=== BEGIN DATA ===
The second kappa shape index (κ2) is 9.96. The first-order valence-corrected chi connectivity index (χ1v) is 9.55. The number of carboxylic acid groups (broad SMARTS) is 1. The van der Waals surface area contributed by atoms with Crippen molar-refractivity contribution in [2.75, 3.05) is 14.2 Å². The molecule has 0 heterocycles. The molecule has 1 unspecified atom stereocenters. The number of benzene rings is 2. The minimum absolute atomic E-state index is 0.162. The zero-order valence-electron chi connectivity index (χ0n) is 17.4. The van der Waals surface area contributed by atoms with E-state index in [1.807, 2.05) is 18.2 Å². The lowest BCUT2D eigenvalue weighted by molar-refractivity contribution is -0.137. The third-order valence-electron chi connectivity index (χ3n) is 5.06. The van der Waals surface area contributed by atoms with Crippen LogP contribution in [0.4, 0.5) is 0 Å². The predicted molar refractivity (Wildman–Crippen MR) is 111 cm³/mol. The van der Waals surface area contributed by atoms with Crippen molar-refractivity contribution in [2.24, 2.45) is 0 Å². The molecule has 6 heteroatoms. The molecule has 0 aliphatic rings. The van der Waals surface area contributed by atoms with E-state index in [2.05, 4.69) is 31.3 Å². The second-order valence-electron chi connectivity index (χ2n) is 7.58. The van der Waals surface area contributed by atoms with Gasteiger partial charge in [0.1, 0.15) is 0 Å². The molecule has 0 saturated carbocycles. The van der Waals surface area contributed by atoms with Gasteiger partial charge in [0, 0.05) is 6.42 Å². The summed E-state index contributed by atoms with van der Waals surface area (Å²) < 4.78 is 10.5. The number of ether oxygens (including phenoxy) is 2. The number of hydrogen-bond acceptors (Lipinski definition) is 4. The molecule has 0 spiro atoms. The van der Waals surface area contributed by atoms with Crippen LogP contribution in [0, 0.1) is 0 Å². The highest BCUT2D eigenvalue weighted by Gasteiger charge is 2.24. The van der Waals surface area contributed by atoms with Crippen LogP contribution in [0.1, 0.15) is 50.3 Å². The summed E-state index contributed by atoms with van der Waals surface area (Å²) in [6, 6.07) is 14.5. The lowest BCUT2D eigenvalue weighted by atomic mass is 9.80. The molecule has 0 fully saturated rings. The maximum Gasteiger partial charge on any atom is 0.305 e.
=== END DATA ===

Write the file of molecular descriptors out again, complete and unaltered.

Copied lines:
The second kappa shape index (κ2) is 9.96. The first-order valence-corrected chi connectivity index (χ1v) is 9.55. The number of carboxylic acid groups (broad SMARTS) is 1. The van der Waals surface area contributed by atoms with Crippen molar-refractivity contribution in [2.75, 3.05) is 14.2 Å². The molecule has 0 heterocycles. The molecule has 1 unspecified atom stereocenters. The number of benzene rings is 2. The minimum absolute atomic E-state index is 0.162. The zero-order valence-electron chi connectivity index (χ0n) is 17.4. The van der Waals surface area contributed by atoms with E-state index in [1.807, 2.05) is 18.2 Å². The lowest BCUT2D eigenvalue weighted by molar-refractivity contribution is -0.137. The third-order valence-electron chi connectivity index (χ3n) is 5.06. The van der Waals surface area contributed by atoms with Crippen LogP contribution in [0.4, 0.5) is 0 Å². The predicted molar refractivity (Wildman–Crippen MR) is 111 cm³/mol. The van der Waals surface area contributed by atoms with Crippen molar-refractivity contribution in [2.24, 2.45) is 0 Å². The molecule has 6 heteroatoms. The molecule has 0 aliphatic rings. The van der Waals surface area contributed by atoms with E-state index in [2.05, 4.69) is 31.3 Å². The second-order valence-electron chi connectivity index (χ2n) is 7.58. The van der Waals surface area contributed by atoms with Gasteiger partial charge in [0.1, 0.15) is 0 Å². The molecule has 0 saturated carbocycles. The van der Waals surface area contributed by atoms with Gasteiger partial charge in [0, 0.05) is 6.42 Å². The summed E-state index contributed by atoms with van der Waals surface area (Å²) < 4.78 is 10.5. The number of ether oxygens (including phenoxy) is 2. The number of hydrogen-bond acceptors (Lipinski definition) is 4. The molecule has 0 spiro atoms. The van der Waals surface area contributed by atoms with Crippen LogP contribution in [0, 0.1) is 0 Å². The highest BCUT2D eigenvalue weighted by Gasteiger charge is 2.24. The van der Waals surface area contributed by atoms with Crippen LogP contribution in [0.1, 0.15) is 50.3 Å². The summed E-state index contributed by atoms with van der Waals surface area (Å²) in [6, 6.07) is 14.5. The lowest BCUT2D eigenvalue weighted by atomic mass is 9.80. The molecule has 0 fully saturated rings. The maximum Gasteiger partial charge on any atom is 0.305 e.